European ruling on plant protection and biocides
A Dutch local authority has been slugging it out in the courts with the country's environment ministry over the allowed use of pesticides.
Stichting Zuid-Hollandse Milieufederatie v Minister van Landbouw, Natuur en Voedselkwaliteit
The Second Chamber of the Court of Justice of the European Communities has made a preliminary ruling on the transitional provisions of Directive 91/414/EC on the placing of plant protection products on the market and those of Directive 98/8/EC on the placing of biocidal products on the market.
The Court ruled that Article 16(1) of Directive 98/8 has the same meaning as Article 8(2) of Directive 91/414. It further ruled that Article 8(2) is not to be interpreted as a ‘standstill’ obligation, as this cannot be inferred from its actual wording.
It stated that Member States had the right to amend their systems for the authorisation of plant protection products during the transitional period, but that this right could not be regarded as unlimited.
The Court went on to state that although Member States were not obliged to transpose the directive before the end of the prescribed period, Article 10 EC paragraph 2 and Article 249 EC, as well as the directive itself, made it clear that during the transposition period Member States must not take measures liable to seriously compromise the result prescribed by the directive.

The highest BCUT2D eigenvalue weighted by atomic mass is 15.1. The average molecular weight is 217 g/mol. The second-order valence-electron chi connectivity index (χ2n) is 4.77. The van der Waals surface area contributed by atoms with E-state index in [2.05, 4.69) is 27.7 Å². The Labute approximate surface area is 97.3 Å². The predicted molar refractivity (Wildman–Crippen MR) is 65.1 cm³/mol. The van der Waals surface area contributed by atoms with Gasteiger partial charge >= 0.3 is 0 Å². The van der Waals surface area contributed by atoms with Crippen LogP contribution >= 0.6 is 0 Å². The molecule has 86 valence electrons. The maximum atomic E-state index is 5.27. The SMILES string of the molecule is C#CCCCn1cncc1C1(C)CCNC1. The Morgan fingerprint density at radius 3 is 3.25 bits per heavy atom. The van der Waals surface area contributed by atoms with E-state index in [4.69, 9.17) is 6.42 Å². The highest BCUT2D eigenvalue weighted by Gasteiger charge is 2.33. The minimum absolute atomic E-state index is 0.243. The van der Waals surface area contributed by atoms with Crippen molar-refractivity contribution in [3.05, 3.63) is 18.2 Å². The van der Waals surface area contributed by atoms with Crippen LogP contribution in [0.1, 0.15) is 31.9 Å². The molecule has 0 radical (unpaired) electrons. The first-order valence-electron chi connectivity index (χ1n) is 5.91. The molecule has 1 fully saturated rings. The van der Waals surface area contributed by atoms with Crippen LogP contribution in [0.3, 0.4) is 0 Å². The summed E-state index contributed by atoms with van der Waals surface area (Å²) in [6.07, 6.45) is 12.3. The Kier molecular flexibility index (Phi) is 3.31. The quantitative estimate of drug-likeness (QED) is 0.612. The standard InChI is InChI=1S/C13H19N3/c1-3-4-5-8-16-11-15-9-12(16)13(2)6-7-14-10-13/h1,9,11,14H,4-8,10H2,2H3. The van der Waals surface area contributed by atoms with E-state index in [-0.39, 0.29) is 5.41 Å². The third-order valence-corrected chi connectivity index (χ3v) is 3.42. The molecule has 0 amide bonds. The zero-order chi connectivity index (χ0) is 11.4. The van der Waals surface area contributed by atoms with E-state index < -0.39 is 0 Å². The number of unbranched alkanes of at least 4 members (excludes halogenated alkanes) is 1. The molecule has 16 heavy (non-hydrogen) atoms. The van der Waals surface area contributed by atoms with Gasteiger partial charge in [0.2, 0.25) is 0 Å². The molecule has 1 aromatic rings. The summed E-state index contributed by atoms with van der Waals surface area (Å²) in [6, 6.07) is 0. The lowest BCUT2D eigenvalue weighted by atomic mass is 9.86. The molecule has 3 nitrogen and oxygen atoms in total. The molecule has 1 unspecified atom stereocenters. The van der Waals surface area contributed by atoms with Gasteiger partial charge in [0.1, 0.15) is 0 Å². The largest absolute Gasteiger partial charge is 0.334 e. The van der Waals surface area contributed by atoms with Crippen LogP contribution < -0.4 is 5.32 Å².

The same was true for a transitional period. It was stated that in amending the applicable legislation so as to allow authorisation of a plant protection product coming within the scope of Article 8(2) without taking due account of the effects which that product might have on the environment and human and animal health, the result prescribed by the directive would be seriously compromised.
The Court went on to state that when the authorities of a Member State consider effects on the environment and on human and animal health, any decisions on authorisation must be taken solely on the basis of a dossier comprising the necessary information for making a genuine assessment of such effects.
The Court stated that Article 13(1) of Directive 91/414 is not to be interpreted as allowing Member States to exempt persons applying for an authorisation for a plant protection product entirely from their obligation to prepare a dossier.
It went on to state that Article 8(2) is to be interpreted as meaning that where a Member State authorises the placing on the market in its territory of plant protection products containing active substances not referred to in Annex I that were already on the market 2 years after the date of notification of the directive, it is not required to comply with the provisions of Article 4 or Article 8(3).
It was for the national court to decide whether an evaluation carried out pursuant to provisions of national law corresponds to all the characteristics of a ‘review’ within the meaning of Article 8(3).
Article 8(3) is to be interpreted as meaning that it contains only provisions relating to the provision of data prior to a review.